5 The Final Rule adds the following pre-approved groups: parent teacher associations, chamber of commerce groups, athletic booster clubs, fraternal organizations or civic groups, and organizations promoting social interaction or educational initiatives. 12 CFR part 701, Appendix B (Chapter 2, Section III.A.1.b).

6For example, by excluding health clubs, such as the YMCA, the Agency appears insensitive to the common loyalties, mutual benefits, and mutual interests that people who jointly engage in athletic endeavors and physical conditioning develop. To the aspiring athlete, or the weekend warrior, a health club often offers the comforting environment of a fraternal organization or civic club where common loyalties, mutual benefits, and mutual interests most assuredly thrive and prosper.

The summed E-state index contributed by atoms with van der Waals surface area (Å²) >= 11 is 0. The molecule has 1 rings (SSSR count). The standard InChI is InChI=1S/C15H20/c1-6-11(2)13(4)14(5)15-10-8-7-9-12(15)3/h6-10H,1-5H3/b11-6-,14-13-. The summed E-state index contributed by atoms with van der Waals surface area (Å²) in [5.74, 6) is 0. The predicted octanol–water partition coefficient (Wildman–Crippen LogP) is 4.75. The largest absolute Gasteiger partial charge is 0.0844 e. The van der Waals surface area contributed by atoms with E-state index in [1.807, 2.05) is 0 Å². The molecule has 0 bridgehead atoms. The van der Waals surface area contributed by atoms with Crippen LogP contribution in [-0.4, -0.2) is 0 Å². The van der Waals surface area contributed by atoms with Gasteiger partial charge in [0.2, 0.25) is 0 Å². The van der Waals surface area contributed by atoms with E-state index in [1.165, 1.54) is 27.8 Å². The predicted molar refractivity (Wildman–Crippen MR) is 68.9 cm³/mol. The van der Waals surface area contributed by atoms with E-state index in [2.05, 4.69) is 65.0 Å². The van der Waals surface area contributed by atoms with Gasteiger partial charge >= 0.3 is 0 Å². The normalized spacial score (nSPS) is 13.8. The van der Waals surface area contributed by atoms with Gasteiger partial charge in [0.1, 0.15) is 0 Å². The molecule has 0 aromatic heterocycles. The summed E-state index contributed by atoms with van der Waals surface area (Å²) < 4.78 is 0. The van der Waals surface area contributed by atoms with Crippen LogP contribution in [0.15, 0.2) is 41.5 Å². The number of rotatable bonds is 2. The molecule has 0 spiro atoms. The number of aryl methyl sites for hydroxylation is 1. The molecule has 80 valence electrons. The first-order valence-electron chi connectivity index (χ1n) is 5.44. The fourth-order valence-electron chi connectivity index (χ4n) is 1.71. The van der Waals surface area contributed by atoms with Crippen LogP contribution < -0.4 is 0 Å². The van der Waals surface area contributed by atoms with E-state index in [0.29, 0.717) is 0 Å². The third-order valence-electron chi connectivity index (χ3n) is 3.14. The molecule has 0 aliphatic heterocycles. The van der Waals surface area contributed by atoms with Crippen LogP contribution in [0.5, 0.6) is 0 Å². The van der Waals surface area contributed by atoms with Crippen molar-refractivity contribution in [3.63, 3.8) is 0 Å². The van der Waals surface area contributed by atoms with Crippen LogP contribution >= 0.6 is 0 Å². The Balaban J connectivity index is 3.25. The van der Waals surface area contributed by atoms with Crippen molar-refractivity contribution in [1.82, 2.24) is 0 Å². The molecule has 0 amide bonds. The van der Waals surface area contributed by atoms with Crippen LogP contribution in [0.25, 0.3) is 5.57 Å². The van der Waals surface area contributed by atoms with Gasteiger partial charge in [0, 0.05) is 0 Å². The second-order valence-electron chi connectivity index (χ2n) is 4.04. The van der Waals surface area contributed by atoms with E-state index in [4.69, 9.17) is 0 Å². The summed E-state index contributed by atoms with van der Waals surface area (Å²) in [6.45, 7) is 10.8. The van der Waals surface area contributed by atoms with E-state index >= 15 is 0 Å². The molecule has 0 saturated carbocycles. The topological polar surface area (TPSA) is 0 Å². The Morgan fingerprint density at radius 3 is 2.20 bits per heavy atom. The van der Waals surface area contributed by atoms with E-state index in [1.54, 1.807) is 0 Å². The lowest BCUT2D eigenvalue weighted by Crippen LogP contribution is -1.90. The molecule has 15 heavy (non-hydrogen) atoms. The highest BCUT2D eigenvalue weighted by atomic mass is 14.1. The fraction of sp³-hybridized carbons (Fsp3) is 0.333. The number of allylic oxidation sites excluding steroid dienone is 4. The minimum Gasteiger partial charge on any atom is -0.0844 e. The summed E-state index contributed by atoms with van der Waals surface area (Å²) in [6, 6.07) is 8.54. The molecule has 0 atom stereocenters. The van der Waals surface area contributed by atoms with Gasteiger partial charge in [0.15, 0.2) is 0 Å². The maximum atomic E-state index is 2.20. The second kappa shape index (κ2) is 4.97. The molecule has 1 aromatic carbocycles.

Fortunately, the Agency avoided the mistake of excluding from the pre-approved list alumni organizations that permit non-alumni to join. In many college towns such as Austin, Tuscaloosa, and Columbus alumni and non-alumni enthusiastically support the local university. Excluding alumni groups that accept the latter serves no purpose, has no rational basis, and appears arbitrary and elitist.

7Final Rule, page 25.

8Final Rule, page 27. 12 CFR part 701, Appendix B (Chapter 2, Section III.A.1).
9FCUA 109(f)(1)(B).
10On a related matters and as I noted in my GAC speech, it is critical that all credit unions embrace the structure and delivery of financial services as demanded by today’s marketplace.
11The existing rules are more appropriate for the Flintstones when we live in the era of the Jetsons. NCUA should not penalize FCUs that seek to operate their financial institutions in the 21st Century and avoid old-school thinking and outmoded technology.

Board Member J. Mark McWatters
Last modified on
03/31/19